VW in advanced talks over listing Porsche brand


Volkswagen is exploring the option of floating its highly-profitable Porsche brand, the carmaker confirmed, in a highly-anticipated move that could result in one of the largest public offerings in Germany for several years.

In a statement on Tuesday morning, the world’s second-largest carmaker by volume said it was in “advanced discussions” with its majority shareholder, the family-owned Porsche SE, regarding a potential IPO of the Porsche brand.

“For this purpose, Volkswagen AG and Porsche Automobil Holding SE negotiated a Framework Agreement which should form the basis for further steps in the preparation of a potential IPO,” the company said.

But it urged that a final decision had not yet been taken and would be subject to approval by Volkswagen group’s management and supervisory boards. A VW supervisory board meeting is due to take place next month.

Volkswagen shares jumped 9 per cent to € 190.14 by mid-morning in Frankfurt following the announcement. Shares in Porsche SE, which is also listed although the vast bulk of the shares are family-owned, rising 9 per cent to € 88.88.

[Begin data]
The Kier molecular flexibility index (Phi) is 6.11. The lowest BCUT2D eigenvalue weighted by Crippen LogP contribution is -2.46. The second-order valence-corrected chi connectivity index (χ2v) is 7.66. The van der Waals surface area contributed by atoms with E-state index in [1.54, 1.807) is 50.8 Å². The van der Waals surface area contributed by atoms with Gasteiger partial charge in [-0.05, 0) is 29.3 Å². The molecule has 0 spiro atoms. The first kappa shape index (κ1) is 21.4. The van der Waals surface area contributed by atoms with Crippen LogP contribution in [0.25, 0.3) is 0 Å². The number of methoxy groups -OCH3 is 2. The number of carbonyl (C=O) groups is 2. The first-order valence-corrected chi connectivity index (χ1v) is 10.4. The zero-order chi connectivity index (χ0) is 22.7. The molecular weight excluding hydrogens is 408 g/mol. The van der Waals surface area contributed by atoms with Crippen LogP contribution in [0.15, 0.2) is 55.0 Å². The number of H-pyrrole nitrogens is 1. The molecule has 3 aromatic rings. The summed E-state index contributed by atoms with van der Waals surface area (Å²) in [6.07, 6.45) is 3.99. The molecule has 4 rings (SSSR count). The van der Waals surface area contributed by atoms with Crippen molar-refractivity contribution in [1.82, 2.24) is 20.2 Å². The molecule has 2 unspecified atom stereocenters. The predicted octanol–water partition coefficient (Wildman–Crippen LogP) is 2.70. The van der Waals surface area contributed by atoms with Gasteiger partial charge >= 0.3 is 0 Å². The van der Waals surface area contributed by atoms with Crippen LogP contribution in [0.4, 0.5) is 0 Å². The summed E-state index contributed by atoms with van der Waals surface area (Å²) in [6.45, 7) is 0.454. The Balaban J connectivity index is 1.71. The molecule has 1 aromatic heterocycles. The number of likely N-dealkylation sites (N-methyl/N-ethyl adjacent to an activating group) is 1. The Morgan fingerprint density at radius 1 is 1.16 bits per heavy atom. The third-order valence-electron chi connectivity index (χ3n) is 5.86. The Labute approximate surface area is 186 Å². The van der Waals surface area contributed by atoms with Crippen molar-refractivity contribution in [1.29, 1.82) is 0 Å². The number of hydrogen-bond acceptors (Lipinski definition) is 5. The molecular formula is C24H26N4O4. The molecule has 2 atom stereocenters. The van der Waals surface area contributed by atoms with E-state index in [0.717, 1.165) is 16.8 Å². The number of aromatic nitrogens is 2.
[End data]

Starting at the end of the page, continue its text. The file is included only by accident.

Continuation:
Some analysts have estimated that using multiples applied to peers such as Ferrari, Porsche would be valued by the market at up to € 200bn, far exceeding VW’s current market capitalization, which stands at roughly € 110bn. However, some have said they expect Porsche to be valued at closer to € 100bn, despite its healthy profit margins.

Regardless of the precise valuation, a partial IPO was described by one VW source as a “win-win”.

Porsche was first taken into Volkswagen in 2012, in a reverse takeover after the storied sports brand failed to buy the Wolfsburg-based company.

Along with Audi, the marque has since been one of the main profit drivers for the Volkswagen group, and has made further inroads into the electric market with its successful Taycan model, which now outsells the 911.

Pressure has been mounting for VW to release some of the value in Porsche in order to fund its own electrification efforts.

Volkswagen has already committed to spend € 52bn on emissions-free models, but executives told the Financial Times the company would need further funding for battery factories and needed to secure the necessary materials.

Porsche SE, the investment vehicle of the Porsche-Piech families that owns 53.3 per cent of VW shares with voting rights, also confirmed that it might buy ordinary shares in Porsche AG as part of a potential IPO.

The statement follows speculation that Porsche SE would sell down some of its stake in Volkswagen to fund such an acquisition. Such a move would loosen the hold that Porsche SE and the state of Lower Saxony – VW’s second-largest shareholder – have on decisions at the company.

The office of Lower Saxony’s prime minister Stephan Weil, who also sits on VW’s supervisory board, refused to comment on the IPO plans.



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